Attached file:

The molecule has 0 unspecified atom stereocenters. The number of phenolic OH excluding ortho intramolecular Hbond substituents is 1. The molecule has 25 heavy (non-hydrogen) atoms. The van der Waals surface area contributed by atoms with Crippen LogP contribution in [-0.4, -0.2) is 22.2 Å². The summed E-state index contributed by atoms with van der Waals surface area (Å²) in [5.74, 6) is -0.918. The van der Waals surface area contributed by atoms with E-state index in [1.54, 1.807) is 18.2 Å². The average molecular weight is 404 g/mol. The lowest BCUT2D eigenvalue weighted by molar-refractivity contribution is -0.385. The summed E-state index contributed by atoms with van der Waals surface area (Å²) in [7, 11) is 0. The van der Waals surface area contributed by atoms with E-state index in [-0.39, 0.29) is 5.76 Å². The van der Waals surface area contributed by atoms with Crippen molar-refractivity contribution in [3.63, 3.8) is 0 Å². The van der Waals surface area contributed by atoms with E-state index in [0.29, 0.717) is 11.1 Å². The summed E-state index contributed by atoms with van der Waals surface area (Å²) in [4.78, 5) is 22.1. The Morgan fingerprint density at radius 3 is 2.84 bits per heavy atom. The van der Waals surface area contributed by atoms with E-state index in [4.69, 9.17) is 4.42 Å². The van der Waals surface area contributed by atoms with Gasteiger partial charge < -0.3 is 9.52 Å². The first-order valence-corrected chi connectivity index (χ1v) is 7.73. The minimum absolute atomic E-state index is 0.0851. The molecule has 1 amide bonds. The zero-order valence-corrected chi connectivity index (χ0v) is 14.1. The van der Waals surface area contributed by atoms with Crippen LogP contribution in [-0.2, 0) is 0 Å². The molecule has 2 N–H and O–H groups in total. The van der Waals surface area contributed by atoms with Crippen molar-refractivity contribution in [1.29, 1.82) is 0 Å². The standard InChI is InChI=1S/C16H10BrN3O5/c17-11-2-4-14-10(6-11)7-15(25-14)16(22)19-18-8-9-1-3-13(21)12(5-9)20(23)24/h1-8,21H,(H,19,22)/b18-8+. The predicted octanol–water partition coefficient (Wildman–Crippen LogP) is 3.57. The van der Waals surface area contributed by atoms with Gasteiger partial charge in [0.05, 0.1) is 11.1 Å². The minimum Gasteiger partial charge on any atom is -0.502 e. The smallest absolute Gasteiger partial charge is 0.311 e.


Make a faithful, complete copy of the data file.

The molecule has 0 unspecified atom stereocenters. The number of phenolic OH excluding ortho intramolecular Hbond substituents is 1. The molecule has 25 heavy (non-hydrogen) atoms. The van der Waals surface area contributed by atoms with Crippen LogP contribution in [-0.4, -0.2) is 22.2 Å². The summed E-state index contributed by atoms with van der Waals surface area (Å²) in [5.74, 6) is -0.918. The van der Waals surface area contributed by atoms with E-state index in [1.54, 1.807) is 18.2 Å². The average molecular weight is 404 g/mol. The lowest BCUT2D eigenvalue weighted by molar-refractivity contribution is -0.385. The summed E-state index contributed by atoms with van der Waals surface area (Å²) in [7, 11) is 0. The van der Waals surface area contributed by atoms with E-state index in [-0.39, 0.29) is 5.76 Å². The van der Waals surface area contributed by atoms with Crippen molar-refractivity contribution in [3.63, 3.8) is 0 Å². The van der Waals surface area contributed by atoms with E-state index in [0.29, 0.717) is 11.1 Å². The summed E-state index contributed by atoms with van der Waals surface area (Å²) in [4.78, 5) is 22.1. The Morgan fingerprint density at radius 3 is 2.84 bits per heavy atom. The van der Waals surface area contributed by atoms with E-state index in [4.69, 9.17) is 4.42 Å². The van der Waals surface area contributed by atoms with Gasteiger partial charge < -0.3 is 9.52 Å². The first-order valence-corrected chi connectivity index (χ1v) is 7.73. The minimum absolute atomic E-state index is 0.0851. The molecule has 1 amide bonds. The zero-order valence-corrected chi connectivity index (χ0v) is 14.1. The van der Waals surface area contributed by atoms with Crippen LogP contribution in [-0.2, 0) is 0 Å². The molecule has 2 N–H and O–H groups in total. The van der Waals surface area contributed by atoms with Crippen molar-refractivity contribution in [1.29, 1.82) is 0 Å². The standard InChI is InChI=1S/C16H10BrN3O5/c17-11-2-4-14-10(6-11)7-15(25-14)16(22)19-18-8-9-1-3-13(21)12(5-9)20(23)24/h1-8,21H,(H,19,22)/b18-8+. The predicted octanol–water partition coefficient (Wildman–Crippen LogP) is 3.57. The van der Waals surface area contributed by atoms with Gasteiger partial charge in [0.05, 0.1) is 11.1 Å². The minimum Gasteiger partial charge on any atom is -0.502 e. The smallest absolute Gasteiger partial charge is 0.311 e.